The president advocated strengthening the Biological Weapons Convention “with a strong system of inspections to detect and prevent cheating.” He also proposed upgrading public health systems to detect and warn of biological attacks and stockpiling antidotes and vaccines for the most common biological agents. None of those measures is likely to prevent or greatly mitigate the effects of a biological attack.
Biological weapons can be made with readily available commercial technology in a small facilities, such as wineries or hospital or pharmaceutical labs. Even if a regime of stringent inspections is set up to attempt to detect cheating on the BWC, it will fail to stop the spread of such weapons. The stringent monitoring of Iraq’s biological weapons program has been unable to guarantee that all of its biological material was destroyed. And even in the unlikely event that all of the material were destroyed, Iraq or any other country that wanted to cheat could produce more of it at any one of numerous commercial facilities. In short, the BWC is unenforceable.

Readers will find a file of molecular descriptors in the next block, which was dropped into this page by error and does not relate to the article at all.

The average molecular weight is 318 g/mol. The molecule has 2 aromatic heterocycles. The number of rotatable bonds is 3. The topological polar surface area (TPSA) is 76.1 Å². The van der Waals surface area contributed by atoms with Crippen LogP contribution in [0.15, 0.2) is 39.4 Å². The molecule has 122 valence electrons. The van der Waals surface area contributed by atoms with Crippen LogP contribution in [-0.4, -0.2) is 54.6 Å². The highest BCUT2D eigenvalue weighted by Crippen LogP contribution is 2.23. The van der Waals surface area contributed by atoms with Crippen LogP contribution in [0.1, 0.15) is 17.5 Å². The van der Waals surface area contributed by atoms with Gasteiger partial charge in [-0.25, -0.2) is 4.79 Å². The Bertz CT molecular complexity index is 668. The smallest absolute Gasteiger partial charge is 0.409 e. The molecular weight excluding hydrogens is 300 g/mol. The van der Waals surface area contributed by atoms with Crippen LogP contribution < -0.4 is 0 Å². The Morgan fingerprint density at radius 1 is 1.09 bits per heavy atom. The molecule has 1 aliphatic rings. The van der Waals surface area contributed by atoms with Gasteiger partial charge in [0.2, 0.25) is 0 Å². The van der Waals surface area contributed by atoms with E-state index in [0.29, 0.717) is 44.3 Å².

Educating doctors about the telltale signs of a biological weapons attack may help, but those symptoms can easily be confused with those of common respiratory illnesses. In addition, detection devices being developed for the battlefield will probably not be effective for use in U.S. cities. The likely delay in detection will probably make the stockpiled antidotes — which usually need to be administered before symptoms show up — worthless. Once an attack is under way, vaccines can only reduce massive casualties if people who are as yet uninfected are inoculated. Even if stockpiled antidotes or vaccines could reach the scene of the attack in a timely manner (which is problematical), they may be defeated by genetically engineered microorganisms that are resistant to them.